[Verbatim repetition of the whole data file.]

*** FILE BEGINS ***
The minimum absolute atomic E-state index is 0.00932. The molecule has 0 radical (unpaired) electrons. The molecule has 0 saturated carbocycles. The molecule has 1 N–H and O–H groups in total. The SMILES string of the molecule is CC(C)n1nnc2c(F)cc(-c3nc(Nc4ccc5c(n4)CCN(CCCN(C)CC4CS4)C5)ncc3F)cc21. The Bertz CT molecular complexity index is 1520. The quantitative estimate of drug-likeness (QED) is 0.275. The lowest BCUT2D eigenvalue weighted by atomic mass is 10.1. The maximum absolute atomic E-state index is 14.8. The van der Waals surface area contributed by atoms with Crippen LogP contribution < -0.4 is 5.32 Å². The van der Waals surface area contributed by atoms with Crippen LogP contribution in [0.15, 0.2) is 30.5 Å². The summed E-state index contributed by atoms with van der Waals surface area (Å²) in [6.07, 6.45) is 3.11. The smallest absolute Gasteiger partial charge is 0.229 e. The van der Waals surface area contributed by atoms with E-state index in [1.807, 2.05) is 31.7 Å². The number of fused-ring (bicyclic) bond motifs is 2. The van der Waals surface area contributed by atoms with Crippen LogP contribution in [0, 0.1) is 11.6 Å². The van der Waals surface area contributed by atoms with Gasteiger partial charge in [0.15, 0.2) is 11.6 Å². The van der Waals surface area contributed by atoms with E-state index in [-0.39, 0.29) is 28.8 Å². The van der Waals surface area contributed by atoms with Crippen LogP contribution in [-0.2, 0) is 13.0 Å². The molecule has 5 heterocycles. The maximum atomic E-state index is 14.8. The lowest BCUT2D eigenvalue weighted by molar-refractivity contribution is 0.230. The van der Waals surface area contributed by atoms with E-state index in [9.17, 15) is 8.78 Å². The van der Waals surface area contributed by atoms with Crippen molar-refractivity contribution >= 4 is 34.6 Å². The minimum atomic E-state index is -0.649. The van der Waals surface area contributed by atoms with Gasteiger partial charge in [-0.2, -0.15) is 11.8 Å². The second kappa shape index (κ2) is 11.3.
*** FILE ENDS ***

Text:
The minimum absolute atomic E-state index is 0.00932. The molecule has 0 radical (unpaired) electrons. The molecule has 0 saturated carbocycles. The molecule has 1 N–H and O–H groups in total. The SMILES string of the molecule is CC(C)n1nnc2c(F)cc(-c3nc(Nc4ccc5c(n4)CCN(CCCN(C)CC4CS4)C5)ncc3F)cc21. The Bertz CT molecular complexity index is 1520. The quantitative estimate of drug-likeness (QED) is 0.275. The lowest BCUT2D eigenvalue weighted by atomic mass is 10.1. The maximum absolute atomic E-state index is 14.8. The van der Waals surface area contributed by atoms with Crippen LogP contribution < -0.4 is 5.32 Å². The van der Waals surface area contributed by atoms with Crippen LogP contribution in [0.15, 0.2) is 30.5 Å². The summed E-state index contributed by atoms with van der Waals surface area (Å²) in [6.07, 6.45) is 3.11. The smallest absolute Gasteiger partial charge is 0.229 e. The van der Waals surface area contributed by atoms with E-state index in [1.807, 2.05) is 31.7 Å². The number of fused-ring (bicyclic) bond motifs is 2. The van der Waals surface area contributed by atoms with Crippen LogP contribution in [0, 0.1) is 11.6 Å². The van der Waals surface area contributed by atoms with Gasteiger partial charge in [0.15, 0.2) is 11.6 Å². The van der Waals surface area contributed by atoms with E-state index in [-0.39, 0.29) is 28.8 Å². The van der Waals surface area contributed by atoms with Crippen LogP contribution in [-0.2, 0) is 13.0 Å². The molecule has 5 heterocycles. The maximum atomic E-state index is 14.8. The lowest BCUT2D eigenvalue weighted by molar-refractivity contribution is 0.230. The van der Waals surface area contributed by atoms with E-state index in [9.17, 15) is 8.78 Å². The van der Waals surface area contributed by atoms with Crippen molar-refractivity contribution >= 4 is 34.6 Å². The minimum atomic E-state index is -0.649. The van der Waals surface area contributed by atoms with Gasteiger partial charge in [-0.2, -0.15) is 11.8 Å². The second kappa shape index (κ2) is 11.3.